Specifically the wire ones that DH gets with his drycleaning. The rest of the family likes plastic hangers, meaning there are TONS of these accumulating.
So what better use for them than out in the garden?
No, not that kind.
The kind used to cut metal or wire........like wire coathangers.
Then cut the long bottom side exactly in half.
Leaving this. (Toss the hook part unless you have another creative use for it).
The eventual goal is to have a water barrel here in the corner of this end of the garden, but I'm not entirely sure that it will have enough water pressure to push water through the permeable drip hose. Either way, the spigot water remains a backup, with the water barrel being a main source for water buckets.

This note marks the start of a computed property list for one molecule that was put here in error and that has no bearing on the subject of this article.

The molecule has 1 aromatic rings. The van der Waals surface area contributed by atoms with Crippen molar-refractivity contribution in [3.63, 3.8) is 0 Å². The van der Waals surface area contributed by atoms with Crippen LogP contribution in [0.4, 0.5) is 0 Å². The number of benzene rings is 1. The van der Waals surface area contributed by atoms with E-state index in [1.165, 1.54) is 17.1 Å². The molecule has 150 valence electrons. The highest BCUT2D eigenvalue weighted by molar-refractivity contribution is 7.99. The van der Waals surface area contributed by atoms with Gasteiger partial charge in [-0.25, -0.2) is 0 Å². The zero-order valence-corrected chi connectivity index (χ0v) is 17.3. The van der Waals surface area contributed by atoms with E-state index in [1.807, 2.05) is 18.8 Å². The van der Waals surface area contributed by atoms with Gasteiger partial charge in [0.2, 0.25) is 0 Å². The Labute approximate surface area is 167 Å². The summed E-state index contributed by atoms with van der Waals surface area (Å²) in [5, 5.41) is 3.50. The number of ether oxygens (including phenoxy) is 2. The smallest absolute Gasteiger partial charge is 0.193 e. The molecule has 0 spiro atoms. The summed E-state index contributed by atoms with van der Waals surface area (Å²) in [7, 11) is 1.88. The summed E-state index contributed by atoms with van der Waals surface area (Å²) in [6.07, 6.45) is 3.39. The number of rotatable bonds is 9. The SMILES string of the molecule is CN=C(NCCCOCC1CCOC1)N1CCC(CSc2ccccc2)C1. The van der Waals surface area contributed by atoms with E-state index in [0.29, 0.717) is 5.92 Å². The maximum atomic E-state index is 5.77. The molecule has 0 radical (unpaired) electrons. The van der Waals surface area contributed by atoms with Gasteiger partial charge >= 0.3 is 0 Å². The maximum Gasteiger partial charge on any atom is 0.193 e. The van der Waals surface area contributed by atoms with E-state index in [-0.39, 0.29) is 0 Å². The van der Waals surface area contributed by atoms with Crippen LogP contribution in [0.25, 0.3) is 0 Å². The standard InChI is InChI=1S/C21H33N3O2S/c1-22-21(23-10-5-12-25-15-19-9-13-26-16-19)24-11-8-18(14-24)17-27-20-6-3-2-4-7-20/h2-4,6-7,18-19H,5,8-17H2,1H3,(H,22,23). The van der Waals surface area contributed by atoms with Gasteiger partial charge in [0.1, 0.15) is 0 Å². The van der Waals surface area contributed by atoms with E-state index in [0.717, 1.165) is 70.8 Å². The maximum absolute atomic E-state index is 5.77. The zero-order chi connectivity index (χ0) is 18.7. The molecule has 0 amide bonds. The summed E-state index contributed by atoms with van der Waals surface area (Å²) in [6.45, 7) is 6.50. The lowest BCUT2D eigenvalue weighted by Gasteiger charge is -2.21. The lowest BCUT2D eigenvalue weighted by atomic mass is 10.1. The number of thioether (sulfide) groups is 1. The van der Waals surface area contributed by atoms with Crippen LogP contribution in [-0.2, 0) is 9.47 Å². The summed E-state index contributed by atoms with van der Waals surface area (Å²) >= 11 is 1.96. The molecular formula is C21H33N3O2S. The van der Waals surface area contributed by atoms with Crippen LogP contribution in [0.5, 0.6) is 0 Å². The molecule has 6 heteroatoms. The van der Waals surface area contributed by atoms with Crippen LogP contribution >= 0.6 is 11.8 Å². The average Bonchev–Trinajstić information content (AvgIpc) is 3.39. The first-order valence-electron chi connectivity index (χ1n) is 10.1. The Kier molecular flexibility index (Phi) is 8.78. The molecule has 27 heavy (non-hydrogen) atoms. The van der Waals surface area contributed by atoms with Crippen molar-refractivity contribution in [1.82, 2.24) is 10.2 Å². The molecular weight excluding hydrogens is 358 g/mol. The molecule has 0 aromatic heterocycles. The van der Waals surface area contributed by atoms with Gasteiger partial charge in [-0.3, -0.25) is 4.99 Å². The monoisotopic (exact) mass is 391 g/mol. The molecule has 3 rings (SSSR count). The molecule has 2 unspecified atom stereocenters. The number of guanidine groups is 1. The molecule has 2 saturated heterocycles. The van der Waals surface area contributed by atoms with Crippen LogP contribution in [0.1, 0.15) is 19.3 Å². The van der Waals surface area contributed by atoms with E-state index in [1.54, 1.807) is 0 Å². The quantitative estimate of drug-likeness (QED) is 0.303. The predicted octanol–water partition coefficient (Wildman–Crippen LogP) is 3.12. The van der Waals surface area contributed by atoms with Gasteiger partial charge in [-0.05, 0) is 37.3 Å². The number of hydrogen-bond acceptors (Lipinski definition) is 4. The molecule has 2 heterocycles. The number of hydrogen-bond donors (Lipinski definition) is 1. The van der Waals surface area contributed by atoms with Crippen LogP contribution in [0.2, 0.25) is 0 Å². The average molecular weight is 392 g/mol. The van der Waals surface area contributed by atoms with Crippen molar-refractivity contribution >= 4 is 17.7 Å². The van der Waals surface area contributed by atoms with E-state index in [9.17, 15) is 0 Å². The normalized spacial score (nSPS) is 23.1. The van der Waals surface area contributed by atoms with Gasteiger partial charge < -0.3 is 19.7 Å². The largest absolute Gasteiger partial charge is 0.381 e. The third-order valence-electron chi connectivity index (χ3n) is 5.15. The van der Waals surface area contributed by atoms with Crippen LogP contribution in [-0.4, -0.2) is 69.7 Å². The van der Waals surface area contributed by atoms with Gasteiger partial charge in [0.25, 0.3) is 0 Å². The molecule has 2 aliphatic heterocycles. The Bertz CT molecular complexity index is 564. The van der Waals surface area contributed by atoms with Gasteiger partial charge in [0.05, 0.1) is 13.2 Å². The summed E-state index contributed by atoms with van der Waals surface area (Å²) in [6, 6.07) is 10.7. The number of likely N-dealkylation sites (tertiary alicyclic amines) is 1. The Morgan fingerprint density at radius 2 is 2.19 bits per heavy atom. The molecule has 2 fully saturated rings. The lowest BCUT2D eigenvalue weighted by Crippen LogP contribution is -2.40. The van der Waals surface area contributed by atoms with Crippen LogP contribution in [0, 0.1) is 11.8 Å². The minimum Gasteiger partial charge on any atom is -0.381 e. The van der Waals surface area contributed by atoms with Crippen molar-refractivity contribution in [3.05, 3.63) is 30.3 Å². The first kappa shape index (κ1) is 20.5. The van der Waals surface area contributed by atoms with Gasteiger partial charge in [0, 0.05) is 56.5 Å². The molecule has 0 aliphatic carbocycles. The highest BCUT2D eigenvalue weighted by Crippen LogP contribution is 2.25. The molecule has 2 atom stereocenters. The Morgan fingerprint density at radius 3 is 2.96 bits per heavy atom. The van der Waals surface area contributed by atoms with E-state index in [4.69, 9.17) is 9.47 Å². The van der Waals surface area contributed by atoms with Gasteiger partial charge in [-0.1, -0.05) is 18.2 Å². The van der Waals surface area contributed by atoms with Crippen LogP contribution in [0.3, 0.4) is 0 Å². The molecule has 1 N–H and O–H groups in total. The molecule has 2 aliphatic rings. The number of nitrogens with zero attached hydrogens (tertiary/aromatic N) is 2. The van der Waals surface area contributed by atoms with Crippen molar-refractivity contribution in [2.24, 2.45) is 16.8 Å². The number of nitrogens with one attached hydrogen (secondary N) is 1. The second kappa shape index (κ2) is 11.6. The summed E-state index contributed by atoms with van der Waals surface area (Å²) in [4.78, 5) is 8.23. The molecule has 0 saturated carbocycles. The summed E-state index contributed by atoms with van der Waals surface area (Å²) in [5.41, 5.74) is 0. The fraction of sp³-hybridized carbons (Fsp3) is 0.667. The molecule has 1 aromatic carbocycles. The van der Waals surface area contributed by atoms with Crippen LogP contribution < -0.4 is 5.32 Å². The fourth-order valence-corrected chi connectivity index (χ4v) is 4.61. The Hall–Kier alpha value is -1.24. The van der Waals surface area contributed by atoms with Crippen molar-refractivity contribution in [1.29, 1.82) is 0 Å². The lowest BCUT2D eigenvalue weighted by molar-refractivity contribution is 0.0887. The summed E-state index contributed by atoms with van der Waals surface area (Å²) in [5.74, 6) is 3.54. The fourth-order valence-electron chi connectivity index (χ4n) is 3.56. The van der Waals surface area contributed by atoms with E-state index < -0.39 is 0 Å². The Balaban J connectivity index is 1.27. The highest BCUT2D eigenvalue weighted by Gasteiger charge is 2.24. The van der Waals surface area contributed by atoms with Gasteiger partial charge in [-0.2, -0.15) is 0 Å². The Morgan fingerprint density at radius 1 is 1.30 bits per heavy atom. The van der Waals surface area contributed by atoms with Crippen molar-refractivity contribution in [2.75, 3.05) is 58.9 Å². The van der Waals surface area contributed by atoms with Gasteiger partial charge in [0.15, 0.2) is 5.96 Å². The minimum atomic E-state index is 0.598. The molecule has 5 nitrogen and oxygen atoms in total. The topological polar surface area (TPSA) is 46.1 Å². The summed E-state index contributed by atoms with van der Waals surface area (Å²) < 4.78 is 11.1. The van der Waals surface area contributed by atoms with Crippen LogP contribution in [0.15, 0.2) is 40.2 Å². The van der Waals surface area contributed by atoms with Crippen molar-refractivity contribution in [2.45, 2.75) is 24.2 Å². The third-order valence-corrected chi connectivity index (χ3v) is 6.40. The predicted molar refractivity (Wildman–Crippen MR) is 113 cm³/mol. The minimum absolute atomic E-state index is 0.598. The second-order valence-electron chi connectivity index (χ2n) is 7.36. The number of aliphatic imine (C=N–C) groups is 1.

All that hose laid out and staked with the wirehanger stakes. Yes you can purchase "garden stakes" if you need them, but why spend your hardearned money if you have wire hangers around the house? They work for staking hose, black plastic, clear plastic tunnels for starting plants early, the list is endless.
If you're planting a straw bale garden, and have laid and staked your drip hose, the next step is to spread a layer of soil over the drip hose.
It's easy to apply and non-toxic. Make a furrow in the dirt, add the seed, then sprinkle in the inoculant. The can above is enough for 150 linear feet (cost is $8.95 plus shipping). No danger of an overdose - the legume roots love it. The idea behind it is that the bacteria (that's what it is -bacteria) clings to the plant roots, and pulls nitrogen out of the soil/air/straw/planting medium and making the roots thick and healthy.
And if there should be a late frost or light snow, they'll be okay with that too.
I won't, but they will.